EcoStewards Conservation Technician
September 28, 2022
This month’s weed of the month is a twofer! Two weeds you may notice on roadsides are horseweed (Erigeron canadensis) and telegraph weed (Heterotheca grandiflora). Both are in the Asteraceae family with relatives sunflowers and daisies. These are pioneer species that are adapted to thrive in disturbance which is why they are common in urban and suburban environments. “Weed” in their common names is somewhat of a misnomer because both are in fact native to North America with historic range throughout Contra Costa County.
Though these plants are native to our area, humans have inadvertently spread these species elsewhere in the world. Horseweed is now common in temperate zones of Asia, Europe, and Australia. Luckily it has not negatively impacted natural habitats in those areas. Telegraph weed, however, has spread to Hawaii which as an island is particularly vulnerable to invasive species. There, telegraph weed can grow in dense patches that outcompete native plants. One way you can prevent the spread of invasive species when you travel is to clean your shoes because dirt caked in the tread may carry seeds.
As someone who works in vegetation management, I think a lot about what plants to remove and which to keep. What qualifies a species as a weed or an invasive plant? “Weed” is not a scientific classification, but purely subjective. Humans often decide what plants are desirable and which are weeds based on how they look. In habitat restoration we prioritize which plants to remove based on their impact on the ecosystem. Horseweed and telegraph weed, though they may look “weedy,” provide important habitat for native pollinators. Just because a plant is native however, doesn’t mean we always let it grow. Native plants may become invasive if they begin to dominate a landscape. Our primary goal in habitat restoration is to preserve biodiversity, and this is often a moving target.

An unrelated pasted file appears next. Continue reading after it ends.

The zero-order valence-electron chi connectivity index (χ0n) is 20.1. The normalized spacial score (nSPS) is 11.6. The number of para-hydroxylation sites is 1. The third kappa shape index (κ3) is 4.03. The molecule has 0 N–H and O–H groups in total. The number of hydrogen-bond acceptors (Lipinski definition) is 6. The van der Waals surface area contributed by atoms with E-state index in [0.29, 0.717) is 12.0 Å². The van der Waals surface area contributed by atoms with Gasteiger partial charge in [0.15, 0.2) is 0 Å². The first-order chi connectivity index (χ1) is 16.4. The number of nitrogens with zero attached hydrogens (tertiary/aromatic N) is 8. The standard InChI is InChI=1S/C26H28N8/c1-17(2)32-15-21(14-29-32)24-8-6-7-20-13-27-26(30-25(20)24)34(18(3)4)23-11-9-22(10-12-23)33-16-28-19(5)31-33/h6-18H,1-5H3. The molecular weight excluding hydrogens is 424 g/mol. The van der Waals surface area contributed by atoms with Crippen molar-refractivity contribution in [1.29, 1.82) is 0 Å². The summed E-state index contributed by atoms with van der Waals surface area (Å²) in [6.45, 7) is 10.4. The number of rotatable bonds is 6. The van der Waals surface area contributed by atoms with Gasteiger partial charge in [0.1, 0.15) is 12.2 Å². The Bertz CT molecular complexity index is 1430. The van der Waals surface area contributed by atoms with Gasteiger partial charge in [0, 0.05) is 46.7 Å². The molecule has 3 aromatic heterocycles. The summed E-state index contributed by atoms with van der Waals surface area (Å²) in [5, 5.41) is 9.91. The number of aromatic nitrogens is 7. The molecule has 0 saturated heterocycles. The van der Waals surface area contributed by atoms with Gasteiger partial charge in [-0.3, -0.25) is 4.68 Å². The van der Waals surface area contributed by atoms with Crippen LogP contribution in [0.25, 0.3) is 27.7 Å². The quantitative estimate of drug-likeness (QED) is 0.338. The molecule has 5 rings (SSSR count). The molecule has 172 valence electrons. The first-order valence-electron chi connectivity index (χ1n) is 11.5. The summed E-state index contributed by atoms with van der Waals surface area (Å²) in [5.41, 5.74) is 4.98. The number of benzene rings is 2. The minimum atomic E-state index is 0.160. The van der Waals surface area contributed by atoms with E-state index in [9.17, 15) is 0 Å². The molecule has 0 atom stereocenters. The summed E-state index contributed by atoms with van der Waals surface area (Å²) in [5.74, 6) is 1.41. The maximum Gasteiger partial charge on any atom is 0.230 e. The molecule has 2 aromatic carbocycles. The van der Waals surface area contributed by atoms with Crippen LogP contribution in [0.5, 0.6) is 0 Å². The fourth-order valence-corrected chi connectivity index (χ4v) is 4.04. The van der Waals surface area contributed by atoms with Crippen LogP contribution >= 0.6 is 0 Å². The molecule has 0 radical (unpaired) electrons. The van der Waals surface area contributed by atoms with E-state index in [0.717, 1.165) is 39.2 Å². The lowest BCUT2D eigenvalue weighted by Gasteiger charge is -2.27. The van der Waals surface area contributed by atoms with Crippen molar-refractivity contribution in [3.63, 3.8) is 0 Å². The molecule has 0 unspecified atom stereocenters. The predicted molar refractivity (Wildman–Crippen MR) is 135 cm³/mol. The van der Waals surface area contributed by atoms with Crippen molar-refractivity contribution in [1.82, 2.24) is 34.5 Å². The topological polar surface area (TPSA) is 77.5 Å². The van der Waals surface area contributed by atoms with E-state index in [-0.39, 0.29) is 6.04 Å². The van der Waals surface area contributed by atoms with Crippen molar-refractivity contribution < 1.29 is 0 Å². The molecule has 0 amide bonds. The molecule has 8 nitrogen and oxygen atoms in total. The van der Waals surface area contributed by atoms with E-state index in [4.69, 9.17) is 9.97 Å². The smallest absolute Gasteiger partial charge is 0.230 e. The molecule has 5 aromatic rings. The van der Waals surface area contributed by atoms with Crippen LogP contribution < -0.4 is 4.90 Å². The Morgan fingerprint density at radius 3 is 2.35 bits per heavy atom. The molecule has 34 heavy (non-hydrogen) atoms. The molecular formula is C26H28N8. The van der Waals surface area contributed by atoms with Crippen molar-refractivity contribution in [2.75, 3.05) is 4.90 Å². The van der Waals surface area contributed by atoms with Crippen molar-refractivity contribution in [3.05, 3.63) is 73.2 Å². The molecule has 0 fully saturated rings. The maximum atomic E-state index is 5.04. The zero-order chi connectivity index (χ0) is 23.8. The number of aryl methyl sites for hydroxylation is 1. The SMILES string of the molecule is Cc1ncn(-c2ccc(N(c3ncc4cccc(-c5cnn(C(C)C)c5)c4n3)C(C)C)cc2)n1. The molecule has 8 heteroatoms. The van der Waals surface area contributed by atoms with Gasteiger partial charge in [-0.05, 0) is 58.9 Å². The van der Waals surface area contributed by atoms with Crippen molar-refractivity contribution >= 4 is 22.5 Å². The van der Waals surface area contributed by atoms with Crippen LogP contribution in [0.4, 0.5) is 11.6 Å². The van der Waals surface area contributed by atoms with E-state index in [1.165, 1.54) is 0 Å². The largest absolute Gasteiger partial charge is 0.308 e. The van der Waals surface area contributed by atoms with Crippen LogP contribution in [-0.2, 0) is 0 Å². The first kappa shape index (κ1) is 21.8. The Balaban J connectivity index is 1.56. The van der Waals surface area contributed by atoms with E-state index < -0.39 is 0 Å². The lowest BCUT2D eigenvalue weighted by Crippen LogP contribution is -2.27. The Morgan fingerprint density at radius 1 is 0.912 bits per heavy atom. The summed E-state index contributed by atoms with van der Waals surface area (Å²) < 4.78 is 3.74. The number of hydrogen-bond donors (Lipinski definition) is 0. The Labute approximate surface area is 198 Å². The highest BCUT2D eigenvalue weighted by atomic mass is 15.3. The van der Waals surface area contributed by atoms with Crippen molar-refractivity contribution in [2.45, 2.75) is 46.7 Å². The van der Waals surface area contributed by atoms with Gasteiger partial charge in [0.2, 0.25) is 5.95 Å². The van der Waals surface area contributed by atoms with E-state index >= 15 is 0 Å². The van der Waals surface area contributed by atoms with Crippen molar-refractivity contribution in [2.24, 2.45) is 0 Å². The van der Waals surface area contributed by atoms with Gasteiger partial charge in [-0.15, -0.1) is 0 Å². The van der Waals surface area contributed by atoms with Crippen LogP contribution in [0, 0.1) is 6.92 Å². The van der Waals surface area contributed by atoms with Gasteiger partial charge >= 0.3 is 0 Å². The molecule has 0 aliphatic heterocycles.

Take a walk in your neighborhood and see if you can find telegraph weed or horseweed. I hope you will find new appreciation for their upright form and abundant flowers. Perhaps you will see pollinators visiting their clusters of flowers. Get curious about what’s growing in your backyard–you may decide to let these “weeds” grow.
Photos courtesy of the California Native Plant Society.